As of right now there are over thirty million homes receiving video on demand service from their cable operators. That's very good penetration if you're looking to court advertisers that might not regularly buy ad space on television. It's that fear of the old television advertising paradigm that might be scaring away the best niche buyers. We, as an industry, have to articulate our message to new advertisers and do a little hand-holding in this learning phase. Online video has been doing an amazing job of getting these first-time media buyers to dip their toes in to video branding and we need to learn from their example. By harnessing the power of time-shifted television and combining it with the other platforms available to us as content aggregators we can offer much more compelling packages than either online video or broadcast.
As for my specific views on why television isn't knocking on death's door it's all about quality and not numbers. Youtube, the gold-standard of online video sites, is mostly seen as just a pirate content engine. I personally only visit it to find obscure clips from long-forgotten television series and movies. If I could order that same content up on my cable box I'd gladly do so. It's the old "lean-in", "lean back" metaphor again. I used to have a television in my bedroom. In the last year or so since I've removed TV from my sleeping area and I find that I sleep much better. This is an analogy for the problem facing online video. Since online video is still tied to the computer I get the subconscious feeling of "work" when I'm trying to watch anything longer than a few minutes. It just doesn't do it for me, and I think the numbers can reflect that it doesn't do it for a lot of people looking for long-form programming online. In my own informal analysis of Illusion's broadband video stats we get a drastic fall-off of "full views" on videos that break the four minute mark. It's going to take a long time for people to get used to watching full-length programming online.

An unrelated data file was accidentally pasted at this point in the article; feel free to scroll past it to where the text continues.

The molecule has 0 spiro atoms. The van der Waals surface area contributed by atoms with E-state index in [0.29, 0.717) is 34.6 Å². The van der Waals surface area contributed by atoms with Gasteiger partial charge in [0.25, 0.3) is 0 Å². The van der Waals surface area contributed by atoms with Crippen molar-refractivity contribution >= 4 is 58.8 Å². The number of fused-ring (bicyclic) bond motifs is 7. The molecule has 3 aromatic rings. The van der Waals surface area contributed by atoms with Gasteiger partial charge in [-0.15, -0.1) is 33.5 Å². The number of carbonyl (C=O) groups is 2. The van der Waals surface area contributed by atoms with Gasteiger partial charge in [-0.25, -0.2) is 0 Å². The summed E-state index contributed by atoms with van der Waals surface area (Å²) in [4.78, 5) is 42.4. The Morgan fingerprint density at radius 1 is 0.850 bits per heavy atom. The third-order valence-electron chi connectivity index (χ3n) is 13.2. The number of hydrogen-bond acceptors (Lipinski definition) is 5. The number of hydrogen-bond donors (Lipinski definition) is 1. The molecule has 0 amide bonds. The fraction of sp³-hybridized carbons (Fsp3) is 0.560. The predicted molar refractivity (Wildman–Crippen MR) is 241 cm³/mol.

The only exception to this rule is the pre-college age demographic that's causing a huge surge in online viewership. Analysts see this trend as adoption by the next generation, but I'm also not sold on it. I was using my phone to send AOL instant messenger blurbs back in 1997, when I was in fact a teenager. In 1999 I was watching a lot more online video at sites like iFilm and Atom Films. As I got older (and busier) I noticed that I needed ways to simplify my life. Maybe in the end there's going to be room for both types of content-delivery technology, but a good lesson for media buyers to take away from the current market is that they need to know their brand.
Youth brands, mainstream brands and niche brands don't always walk hand-in-hand and it's up to the media buying professional to seek out the best ways to reach the people most likely to take advantage of the products and services they represent. Taking advantage of the emerging multi-platform brands like Ski Channel, Illusion, and Fearnet makes good sense in this time of industry transition. The faster media buyers realize the value behind niche VOD, the faster their messages will reach the right people at the right time. The smart advertisers won't take their money out of TV, they'll just find better places to spend it.